Prime Sunset Song Author Lewis Grassic Gibbon –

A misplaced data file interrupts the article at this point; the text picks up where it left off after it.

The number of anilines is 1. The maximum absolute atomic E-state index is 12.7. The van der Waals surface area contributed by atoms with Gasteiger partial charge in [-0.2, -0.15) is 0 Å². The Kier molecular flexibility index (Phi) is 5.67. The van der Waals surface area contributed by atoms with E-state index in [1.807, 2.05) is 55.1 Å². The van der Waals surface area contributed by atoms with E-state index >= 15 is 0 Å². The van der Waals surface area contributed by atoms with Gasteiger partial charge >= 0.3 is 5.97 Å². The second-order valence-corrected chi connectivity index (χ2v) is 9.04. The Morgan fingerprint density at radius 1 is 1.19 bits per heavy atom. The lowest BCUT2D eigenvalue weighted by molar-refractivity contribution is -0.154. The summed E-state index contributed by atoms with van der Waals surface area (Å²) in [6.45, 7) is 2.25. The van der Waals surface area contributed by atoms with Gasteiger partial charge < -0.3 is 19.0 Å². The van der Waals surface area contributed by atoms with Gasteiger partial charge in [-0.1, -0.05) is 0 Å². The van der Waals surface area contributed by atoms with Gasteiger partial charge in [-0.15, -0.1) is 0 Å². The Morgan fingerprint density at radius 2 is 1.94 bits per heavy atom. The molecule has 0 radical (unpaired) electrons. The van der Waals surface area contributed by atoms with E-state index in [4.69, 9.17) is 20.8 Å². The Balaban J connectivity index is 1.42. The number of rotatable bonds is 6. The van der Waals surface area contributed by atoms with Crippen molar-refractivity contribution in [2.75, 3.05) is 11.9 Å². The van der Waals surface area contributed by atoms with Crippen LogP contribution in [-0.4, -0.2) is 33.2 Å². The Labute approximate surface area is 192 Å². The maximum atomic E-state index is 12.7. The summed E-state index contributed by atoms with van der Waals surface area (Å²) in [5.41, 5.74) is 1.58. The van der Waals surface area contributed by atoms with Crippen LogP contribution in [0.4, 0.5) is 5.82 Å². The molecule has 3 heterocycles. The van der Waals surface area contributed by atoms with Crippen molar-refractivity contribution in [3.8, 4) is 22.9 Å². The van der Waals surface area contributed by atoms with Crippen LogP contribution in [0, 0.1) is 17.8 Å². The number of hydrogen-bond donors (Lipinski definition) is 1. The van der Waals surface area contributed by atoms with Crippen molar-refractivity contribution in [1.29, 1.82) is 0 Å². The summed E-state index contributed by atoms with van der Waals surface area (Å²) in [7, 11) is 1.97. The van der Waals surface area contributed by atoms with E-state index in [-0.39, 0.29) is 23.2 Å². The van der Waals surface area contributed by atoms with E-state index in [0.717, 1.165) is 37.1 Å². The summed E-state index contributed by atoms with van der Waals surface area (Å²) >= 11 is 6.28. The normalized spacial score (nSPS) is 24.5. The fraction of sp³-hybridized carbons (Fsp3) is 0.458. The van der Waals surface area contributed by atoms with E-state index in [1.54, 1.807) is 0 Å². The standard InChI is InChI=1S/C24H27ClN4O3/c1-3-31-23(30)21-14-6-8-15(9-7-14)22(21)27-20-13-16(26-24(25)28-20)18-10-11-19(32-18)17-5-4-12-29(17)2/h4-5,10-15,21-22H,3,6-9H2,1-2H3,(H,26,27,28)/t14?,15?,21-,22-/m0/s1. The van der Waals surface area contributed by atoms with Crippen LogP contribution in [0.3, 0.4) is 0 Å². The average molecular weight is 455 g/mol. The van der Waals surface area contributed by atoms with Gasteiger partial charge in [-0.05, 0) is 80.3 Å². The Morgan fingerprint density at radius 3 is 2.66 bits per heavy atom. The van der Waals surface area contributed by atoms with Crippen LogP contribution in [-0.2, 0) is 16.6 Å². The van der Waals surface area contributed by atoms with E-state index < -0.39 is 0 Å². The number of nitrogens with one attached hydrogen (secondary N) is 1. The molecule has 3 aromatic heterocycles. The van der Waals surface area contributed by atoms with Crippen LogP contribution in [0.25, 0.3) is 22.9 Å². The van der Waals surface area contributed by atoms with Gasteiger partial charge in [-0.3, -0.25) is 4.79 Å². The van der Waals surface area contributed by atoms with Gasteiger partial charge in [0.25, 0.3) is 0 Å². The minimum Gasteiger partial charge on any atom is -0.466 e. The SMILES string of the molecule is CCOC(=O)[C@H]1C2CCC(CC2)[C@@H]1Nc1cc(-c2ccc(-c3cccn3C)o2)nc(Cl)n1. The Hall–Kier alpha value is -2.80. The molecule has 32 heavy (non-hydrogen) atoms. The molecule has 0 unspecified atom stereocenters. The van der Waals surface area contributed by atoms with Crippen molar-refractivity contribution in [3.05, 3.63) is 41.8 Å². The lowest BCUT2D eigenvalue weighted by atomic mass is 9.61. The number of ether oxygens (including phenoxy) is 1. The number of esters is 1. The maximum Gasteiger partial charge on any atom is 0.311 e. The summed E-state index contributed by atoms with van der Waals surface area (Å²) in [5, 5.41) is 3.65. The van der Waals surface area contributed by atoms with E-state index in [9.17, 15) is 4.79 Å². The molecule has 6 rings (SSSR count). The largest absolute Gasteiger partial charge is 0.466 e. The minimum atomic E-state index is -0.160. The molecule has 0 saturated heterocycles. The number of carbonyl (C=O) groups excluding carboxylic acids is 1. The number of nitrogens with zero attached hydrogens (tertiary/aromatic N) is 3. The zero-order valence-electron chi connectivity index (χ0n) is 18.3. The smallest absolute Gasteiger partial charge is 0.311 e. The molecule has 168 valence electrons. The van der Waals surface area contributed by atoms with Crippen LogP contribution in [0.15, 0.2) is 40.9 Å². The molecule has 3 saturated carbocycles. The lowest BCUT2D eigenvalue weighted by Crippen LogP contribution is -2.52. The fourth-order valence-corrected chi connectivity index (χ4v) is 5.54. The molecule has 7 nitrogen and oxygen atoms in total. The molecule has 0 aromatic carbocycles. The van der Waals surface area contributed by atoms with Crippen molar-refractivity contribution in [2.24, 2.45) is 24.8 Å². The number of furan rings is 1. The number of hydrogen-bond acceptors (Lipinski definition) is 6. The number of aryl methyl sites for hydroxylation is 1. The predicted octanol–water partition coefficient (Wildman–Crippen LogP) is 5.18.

Attention Novelists Test 1Have you written a dreary middlebrow novel set in a part of India, the Orient, or a sundrenched third world nation Is your novel about postcolonial struggles and skirmishes faced by impoverished nations during a specific period in history Does your novel dwell upon the emotional turmoil at the root of a persecuted community, and does it focus on a stoic native whose trials are shown at their most heartbreaking and humourless Well done Your novel will be popular with middle aged divorc es and airheaded beach readers who want the covers of their novels to reflect the places in which they skim them Your novel probably looks like this Test 2Have you written a shameless, tearjerking piece of third world issuetainment after a moving trip to Nigeria in an attempt to spread the message to readers around the world about suffering, poverty, and the first world s indifference to famine, drought and oppression Was your intention originally to donate all profits to charities, but now that you ve written the novel, you need the money to pay for your mortgage and car insurance Is your book told from a child s point of view in insultingly simple prose that approximates how a Nigerian would speak, since you didn t attempt to transcribe dialect during your trip, you simply made concerned faces and wept in your hotel room Well done Your novel will be bought at airports and remain unread for months until the reader has the guts to skim a few pages before he puts it down for being too depressing Your novel probably looks like this Test 3Have you written a sentimental, nostalgic novel romanticising the past in a dreary Irish, Scottish or Northern English ex mining town Is your novel stuffed with lazily specific references to things that happened in the past so people think you are evoking a certain place in time wonderfully, rather than simply ransacking your own bland childhood cynically for profit Does your novel have extremely tame romantic scenes and po faced attempts to depict the bigotry and racism at the heart of these backward communities in the form of hokey literary metaphors and stand alone paragraph sentences Well done Your novel will sell like spangles to the over sixties market, desperate to redeem their miserable childhoods by misremembering every bad thing that happened to them as a good thing that didn t happen to them Your novel looks like If you ve ever even been to Scotland and seen this lost world in the desolate ruins of farm steads, this book will make your heart ache ever so much Prtf Set in the rural community of Kinraddie Scotland in the years before and during the Great War It s a moving and heartfelt account of the changes wrought in the close knit community The story unfolds through the eyes of Chris Guthrie, her affinity to the land and to a way of life that will never be seen again Chris is a wonderful character, she is strong and resilient like the land she loves.This wonderful novel is evocative of time and place, and is rich in characterisation All of the characters were well portrayed It s a strongly delivered novel, bittersweet and poignant Easy to see why it is rated so highly by readers The dialect took a while to sort out though, there were some terms that I d never heard of but it just added to the authenticity of the novel Time and money well spent. REVISIT VIA BBC Listen hereDescription Divided between her love of the land and the harshness of farming life, young Chris Guthrie finally decides to stay in the rural community of her childhood Yet World War I and the changes that follow make her a widow and mock the efforts of her youth. Episode 1 2 1 hour Chris is torn between the love of the land and her ambition to be a teacher Episode 2 2 After her father s death, Chris is determined to work the farm, alone if needs a dramatised production Not the best of quality but hey who s going to be so picky at this stage There is, allegedly, a new film in production as we speak.PAPER READ fireside, sipping scotch and toasting Rabbie Burns.Edited with an introduction by Tom Crawford Map of KinraddieDedication To Jean Baxter Arbuthnott is the real KinraddieOpening KINRADDIE lands had been won by a Norman childe, Cospatric de Gondeshil, in the days of William de Lyon, when gryphons and such like beasts still roamed the Scots countryside and folk would waken in their beds to hear the children screaming, with a great wolf beast, come through the hide window, tearing at their throats Dunnottar Castle.I know there are many historical fictionistas out there who dislike dialects and there is a further modernist warning Gibbon s style is one of the great achievements of the trilogy and should be seen in relation to Scottish forerunners like John Galt as well as in the context of modernist innovators such as James Joyce, Gertrude Stein and William Faulkner Tom Crawford, Canongate Books Divided Between Her Love Of The Land And The Harshness Of Farming Life, Young Chris Guthrie Finally Decides To Stay In The Rural Community Of Her Childhood Yet World War I And The Changes That Follow Make Her A Widow And Mock The Efforts Of Her Youth This book was included in the 100 Best Scottish Books Willy Maley and the Scottish Book Trust and others in 2005 , and according to the Wikipedia article on it is widely regarded as one of the most important Scottish novels of the 20th century, if not the most important. Having just completed it I m all in agreement It is lyrical and moving, it is old fashioned and modern at the same time, it does blend melodrama and realism, and it does show the best of Scotland in Chris Guthrie The orthography is a bit peculiar but it does give a very strong sense of how Scots people spoke and therefore thought Don t let that put you off though, this is a very good read indeed Personally I enjoyed the Prelude to the novel which gives the history of Kinraddie and sets the scene for the story of Chris It s a great piece of writing And the novel overall is a great achievement on the part of Grassic Gibbon.Makes you proud to be Scottish Sunset Song WikipediaSunset A Scottish lamentThis first volume of Lewis Grassic Gibbon s trilogy, A Scots Quair, focuses on the life of Chris Guthrie, daughter of a tenant farmer in the fictional estate of Kinraddie in the north east of Scotland, before and during the First World War Sunset Song, written in 1932, is generally considered the strongest book in the trilogy and one of the greatest Scottish novels of the twentieth century Although it s written in a form of the dialect of the area, it s been pretty heavily anglicised so that it keeps the rhythms without being too hard for non Scots or modern Scots to understand There s a heavy sprinkling of old Scots words, but also a glossary of them should the meaning not be obvious from the context Chris is born the daughter of John Guthrie of Blawearie, a farmer hardened by the lifelong struggle to wrest a living from the land, and Jean, a woman worn down by years of pregnancies and childbirth John is a harsh father to his sons, demanding hard labour and unquestioning obedience, and exacting cruel physical punishment when angered, while Jean can do nothing but watch passively But Chris shows signs of academic intelligence, and it is John s wish, and her own, that she be educated and get away from the land to become a teacher All this changes when first Jean and then John die, leaving the family broken up and Chris as the inheritor of the farm Now with the money to leave and make a new life for herself, Chris realises the land is in her blood she wonders how she could ever have thought to leave it and to take up a career that would deny her the joys of marriage and children.And so she marries young Ewan Tavendale and together they are content to farm their land, Chris happiness enhanced when she bears her first son But the world is changing and over in Europe war clouds are gathering And during the four years of fighting, life for Chris and for this entire community will be changed forever Chae jumped up when she finished, he said Damn t, folk, we ll all have the whimsies if we listen to any woesome songs Have none of you a cheerful one And the folk in the barn laughed at him and shook their heads, it came on Chris how strange was the sadness of Scotland s singing, made for the sadness of the land and sky in dark autumn evenings, the crying of men and women of the land who had seen their lives and loves sink away in the years, things wept for beside the sheep ouchts, remembered at night and in twilight The gladness and kindness had passed, lived and forgotten, it was Scotland of the mist and rain and the crying sea that made the songs. The book is essentially a lament for the passing of a way of life Gibbon shows how the war hurried the process along, but he also indicates how change was happening anyway, with increasing mechanisation of farms, the landowners gradually driving the tenant farmers off as they found profitable uses for the land, the English ing of education leading to the loss of the old language and with it, old traditions Although the cruelties and hardships of the old ways are shown to the full, he also portrays the sense of community, of neighbour supporting neighbour when the need arises And he gives a great feeling of the relative isolation of these communities, far distant from the seat of power and with little interest in anything beyond their own lives But here too he suggests things are changing, with some of the characters flirting with the new socialist politics of the fledgling Labour Party.It took me a good third of the book to really find myself involved in the story It begins with a long introduction to all the characters and a potted history of the area While there s some great writing and quite a lot of humour in this section, I found it was trying to cover too much and I didn t really get a feel for most of the characters which was a problem that remained throughout the book in fact The main characters become very well realised, but all the others flit in and out and I never felt fully on top of who they were or how they related to each other As Chris grows from childhood into young womanhood, there is a major emphasis on her awakening sexuality, with some writing which I feel must have been considered pretty shocking in its time, including allusions to rape and incest.But suddenly, at the point where Chris finds herself alone and independent, the book turns into something quite wonderful The story of Chris and Ewan falling in love and marrying is full of emotional truth This isn t a great romance this is two young people setting out to make a life for themselves and their inevitable children, farming the land in continuity with the generations before them and assuming they will hand it on in turn to the next, and making the adjustments that any couple must when the realities of living with another person don t quite match up to the dream It lingered at the back of her mind, dark, like a black cat creeping at the back of a hedge, she saw the fluff of its fur or the peek of its eyes, a wild and sinister thing in the sunlight but you would not look often or see those eyes, how they glared at you He was going out there, where the sky was a troubled nightmare and the earth shook night and day, into the lands of the coarse French folk, her Ewan, her lad with his dark, dear face and that quick, blithe blush And suddenly she was filled with a weeping pity in her heart for him, a pity that brought no tears to her eyes, he must never see her shed tears all the time he was with her, he d go out to the dark, far land with memories of her and Blawearie that were shining and brave and kind. And when war begins, Gibbon handles beautifully the gradual change within the community, from feeling completely detached and uninvolved to slowly finding their lives affected in every way As the men begin to either volunteer or, later, be conscripted into the Army, each character reacts differently but truly to the personality Gibbon has so carefully created for them Some of the writing is heart breaking in its emotional intensity but never overloaded with mawkishness or sentimentality Gibbon touches on questions that must still have been hugely sensitive so soon after one war and with another already looming conscientious objection and desertion and asks not for forgiveness for his characters but for understanding and empathy The ending echoes the beginning, as Gibbon again takes us round the community showing the irrevocable changes wrought by war and modernisation on each family some winners, some losers, but none unaltered And as he brings his characters together one last time, we see them begin to gather the strength to face their uncertain future in a world that will never be the same again.A brilliant book that fully deserves its reputation Highly recommended, though I should warn you I sobbed solidly through most of the second What to say about this magnificent book This is the first boot of the trilogy A Scots Quair.According to George Malcom Thomson, to whom the book is dedicated, wrote that this Chris of yours is surely the greatest woman character in Scottish fictionShe is intensely Scottish and yet universal.I just found these little gems Sunset Song BBC 1971 Clips 1, 2, 3 and 4.This book was a kind gift by dear friend A aka B. I was forced to read this book when I was in 5th year at school in Scotland I despised it I have no idea why students are given this to study This is a dull dull book Fields, farming, fields, some stepping stones, Long Rob, Chris Guthrie, sighing, pondering, her rosy cheeked bloody face on the cover Her grunting father wanking outside her door Christ on a bike I think at the very least you need grey pubic hair to enjoy this. One of the best books I ve read this year thus far June 2018 A story quickening, mad, disturbing, and beautiful, and a prose striking and melodic Sunset Song dwells on some of my favorite subjects in literature tyrannical parents, covetous and bewildering small communities, coming into maturity, the dying of old ways, the passing of generations, wicked thoughts and terrible acts, and that great breaking between two people, tied by family, who simply cannot see each other as worthy of love I am sure this book will stay with me and dwell, throughout my mind, forever.